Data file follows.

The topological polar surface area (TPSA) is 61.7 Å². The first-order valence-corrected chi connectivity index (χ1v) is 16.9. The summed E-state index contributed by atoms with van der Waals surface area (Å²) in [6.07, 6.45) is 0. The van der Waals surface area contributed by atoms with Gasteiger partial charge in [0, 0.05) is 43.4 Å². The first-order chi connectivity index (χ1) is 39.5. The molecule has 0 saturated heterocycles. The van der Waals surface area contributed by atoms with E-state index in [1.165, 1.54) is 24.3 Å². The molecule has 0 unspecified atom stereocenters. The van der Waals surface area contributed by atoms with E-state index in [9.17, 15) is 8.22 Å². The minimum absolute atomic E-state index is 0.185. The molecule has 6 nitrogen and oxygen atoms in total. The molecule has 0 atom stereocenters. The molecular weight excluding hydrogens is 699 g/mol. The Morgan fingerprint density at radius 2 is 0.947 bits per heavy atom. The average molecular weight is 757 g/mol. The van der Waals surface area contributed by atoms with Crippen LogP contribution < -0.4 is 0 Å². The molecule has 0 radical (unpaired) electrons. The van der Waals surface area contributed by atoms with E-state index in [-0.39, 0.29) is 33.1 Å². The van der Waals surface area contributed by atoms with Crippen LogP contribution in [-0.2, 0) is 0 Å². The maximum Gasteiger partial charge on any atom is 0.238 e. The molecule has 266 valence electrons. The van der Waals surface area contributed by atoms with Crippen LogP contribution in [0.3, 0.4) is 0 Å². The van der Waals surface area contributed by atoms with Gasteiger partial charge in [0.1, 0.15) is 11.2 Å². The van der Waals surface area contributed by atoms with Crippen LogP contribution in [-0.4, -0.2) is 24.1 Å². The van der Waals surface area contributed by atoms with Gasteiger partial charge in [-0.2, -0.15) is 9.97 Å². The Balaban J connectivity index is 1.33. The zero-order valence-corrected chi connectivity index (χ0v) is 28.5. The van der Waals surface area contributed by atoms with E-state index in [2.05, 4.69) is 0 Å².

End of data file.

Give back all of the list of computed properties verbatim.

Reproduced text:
The topological polar surface area (TPSA) is 61.7 Å². The first-order valence-corrected chi connectivity index (χ1v) is 16.9. The summed E-state index contributed by atoms with van der Waals surface area (Å²) in [6.07, 6.45) is 0. The van der Waals surface area contributed by atoms with Gasteiger partial charge in [0, 0.05) is 43.4 Å². The first-order chi connectivity index (χ1) is 39.5. The molecule has 0 saturated heterocycles. The van der Waals surface area contributed by atoms with E-state index in [1.165, 1.54) is 24.3 Å². The molecule has 0 unspecified atom stereocenters. The van der Waals surface area contributed by atoms with E-state index in [9.17, 15) is 8.22 Å². The minimum absolute atomic E-state index is 0.185. The molecule has 6 nitrogen and oxygen atoms in total. The molecule has 0 atom stereocenters. The molecular weight excluding hydrogens is 699 g/mol. The Morgan fingerprint density at radius 2 is 0.947 bits per heavy atom. The average molecular weight is 757 g/mol. The van der Waals surface area contributed by atoms with Crippen LogP contribution < -0.4 is 0 Å². The molecule has 0 radical (unpaired) electrons. The van der Waals surface area contributed by atoms with E-state index in [-0.39, 0.29) is 33.1 Å². The van der Waals surface area contributed by atoms with Crippen LogP contribution in [-0.2, 0) is 0 Å². The maximum Gasteiger partial charge on any atom is 0.238 e. The molecule has 266 valence electrons. The van der Waals surface area contributed by atoms with Crippen LogP contribution in [0.3, 0.4) is 0 Å². The van der Waals surface area contributed by atoms with Gasteiger partial charge in [0.1, 0.15) is 11.2 Å². The van der Waals surface area contributed by atoms with Crippen LogP contribution in [-0.4, -0.2) is 24.1 Å². The van der Waals surface area contributed by atoms with Gasteiger partial charge in [-0.2, -0.15) is 9.97 Å². The Balaban J connectivity index is 1.33. The zero-order valence-corrected chi connectivity index (χ0v) is 28.5. The van der Waals surface area contributed by atoms with E-state index in [2.05, 4.69) is 0 Å².